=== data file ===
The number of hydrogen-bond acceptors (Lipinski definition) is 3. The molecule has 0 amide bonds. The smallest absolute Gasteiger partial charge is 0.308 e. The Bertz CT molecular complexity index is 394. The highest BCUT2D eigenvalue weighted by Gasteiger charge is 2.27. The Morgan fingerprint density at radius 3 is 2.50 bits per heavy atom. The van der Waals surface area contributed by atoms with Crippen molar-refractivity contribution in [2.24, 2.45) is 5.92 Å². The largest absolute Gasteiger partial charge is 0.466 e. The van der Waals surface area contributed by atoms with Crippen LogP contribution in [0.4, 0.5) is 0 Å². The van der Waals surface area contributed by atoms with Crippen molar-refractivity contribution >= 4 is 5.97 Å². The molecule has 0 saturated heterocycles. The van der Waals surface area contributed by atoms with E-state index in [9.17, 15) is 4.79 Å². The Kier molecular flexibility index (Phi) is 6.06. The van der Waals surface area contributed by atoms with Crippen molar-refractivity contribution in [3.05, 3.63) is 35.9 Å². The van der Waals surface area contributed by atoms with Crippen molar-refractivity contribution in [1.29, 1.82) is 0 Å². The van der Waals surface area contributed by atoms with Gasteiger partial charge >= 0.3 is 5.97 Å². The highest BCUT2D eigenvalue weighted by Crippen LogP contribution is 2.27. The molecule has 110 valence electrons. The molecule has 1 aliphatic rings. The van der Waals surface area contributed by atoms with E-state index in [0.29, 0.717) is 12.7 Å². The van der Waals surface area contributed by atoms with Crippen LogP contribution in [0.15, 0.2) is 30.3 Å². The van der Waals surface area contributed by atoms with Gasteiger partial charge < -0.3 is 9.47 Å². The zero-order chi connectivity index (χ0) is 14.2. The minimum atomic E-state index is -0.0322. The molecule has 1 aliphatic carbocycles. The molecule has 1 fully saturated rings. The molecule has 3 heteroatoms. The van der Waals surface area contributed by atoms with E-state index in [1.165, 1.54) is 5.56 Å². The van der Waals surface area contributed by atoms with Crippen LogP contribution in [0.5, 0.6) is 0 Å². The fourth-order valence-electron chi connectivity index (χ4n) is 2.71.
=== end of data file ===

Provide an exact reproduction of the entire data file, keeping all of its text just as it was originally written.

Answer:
The number of hydrogen-bond acceptors (Lipinski definition) is 3. The molecule has 0 amide bonds. The smallest absolute Gasteiger partial charge is 0.308 e. The Bertz CT molecular complexity index is 394. The highest BCUT2D eigenvalue weighted by Gasteiger charge is 2.27. The Morgan fingerprint density at radius 3 is 2.50 bits per heavy atom. The van der Waals surface area contributed by atoms with Crippen molar-refractivity contribution in [2.24, 2.45) is 5.92 Å². The largest absolute Gasteiger partial charge is 0.466 e. The van der Waals surface area contributed by atoms with Crippen LogP contribution in [0.4, 0.5) is 0 Å². The van der Waals surface area contributed by atoms with Crippen molar-refractivity contribution >= 4 is 5.97 Å². The molecule has 0 saturated heterocycles. The van der Waals surface area contributed by atoms with E-state index in [9.17, 15) is 4.79 Å². The Kier molecular flexibility index (Phi) is 6.06. The van der Waals surface area contributed by atoms with Crippen molar-refractivity contribution in [3.05, 3.63) is 35.9 Å². The van der Waals surface area contributed by atoms with Crippen molar-refractivity contribution in [1.29, 1.82) is 0 Å². The van der Waals surface area contributed by atoms with Gasteiger partial charge >= 0.3 is 5.97 Å². The highest BCUT2D eigenvalue weighted by Crippen LogP contribution is 2.27. The molecule has 110 valence electrons. The molecule has 1 aliphatic rings. The van der Waals surface area contributed by atoms with E-state index in [0.29, 0.717) is 12.7 Å². The van der Waals surface area contributed by atoms with Crippen LogP contribution in [0.15, 0.2) is 30.3 Å². The van der Waals surface area contributed by atoms with Gasteiger partial charge < -0.3 is 9.47 Å². The zero-order chi connectivity index (χ0) is 14.2. The minimum atomic E-state index is -0.0322. The molecule has 1 aliphatic carbocycles. The molecule has 1 fully saturated rings. The molecule has 3 heteroatoms. The van der Waals surface area contributed by atoms with E-state index in [1.165, 1.54) is 5.56 Å². The van der Waals surface area contributed by atoms with Crippen LogP contribution in [0.5, 0.6) is 0 Å². The fourth-order valence-electron chi connectivity index (χ4n) is 2.71.